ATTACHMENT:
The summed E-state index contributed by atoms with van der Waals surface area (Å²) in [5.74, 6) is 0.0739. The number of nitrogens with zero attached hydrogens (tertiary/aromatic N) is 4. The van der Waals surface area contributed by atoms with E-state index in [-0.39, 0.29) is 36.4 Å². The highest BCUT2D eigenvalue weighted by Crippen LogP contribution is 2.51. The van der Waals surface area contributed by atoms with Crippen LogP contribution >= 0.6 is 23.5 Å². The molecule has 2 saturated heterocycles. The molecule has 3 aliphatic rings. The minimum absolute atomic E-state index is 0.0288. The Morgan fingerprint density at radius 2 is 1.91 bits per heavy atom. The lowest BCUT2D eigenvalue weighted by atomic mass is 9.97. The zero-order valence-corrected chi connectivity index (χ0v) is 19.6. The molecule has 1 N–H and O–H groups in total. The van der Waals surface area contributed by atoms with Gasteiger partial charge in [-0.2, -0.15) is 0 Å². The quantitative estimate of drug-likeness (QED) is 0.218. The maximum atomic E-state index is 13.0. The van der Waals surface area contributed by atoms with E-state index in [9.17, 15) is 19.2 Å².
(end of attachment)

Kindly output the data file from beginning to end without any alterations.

The summed E-state index contributed by atoms with van der Waals surface area (Å²) in [5.74, 6) is 0.0739. The number of nitrogens with zero attached hydrogens (tertiary/aromatic N) is 4. The van der Waals surface area contributed by atoms with E-state index in [-0.39, 0.29) is 36.4 Å². The highest BCUT2D eigenvalue weighted by Crippen LogP contribution is 2.51. The van der Waals surface area contributed by atoms with Crippen LogP contribution >= 0.6 is 23.5 Å². The molecule has 2 saturated heterocycles. The molecule has 3 aliphatic rings. The minimum absolute atomic E-state index is 0.0288. The Morgan fingerprint density at radius 2 is 1.91 bits per heavy atom. The lowest BCUT2D eigenvalue weighted by atomic mass is 9.97. The zero-order valence-corrected chi connectivity index (χ0v) is 19.6. The molecule has 1 N–H and O–H groups in total. The van der Waals surface area contributed by atoms with Gasteiger partial charge in [-0.2, -0.15) is 0 Å². The quantitative estimate of drug-likeness (QED) is 0.218. The maximum atomic E-state index is 13.0. The van der Waals surface area contributed by atoms with E-state index in [9.17, 15) is 19.2 Å².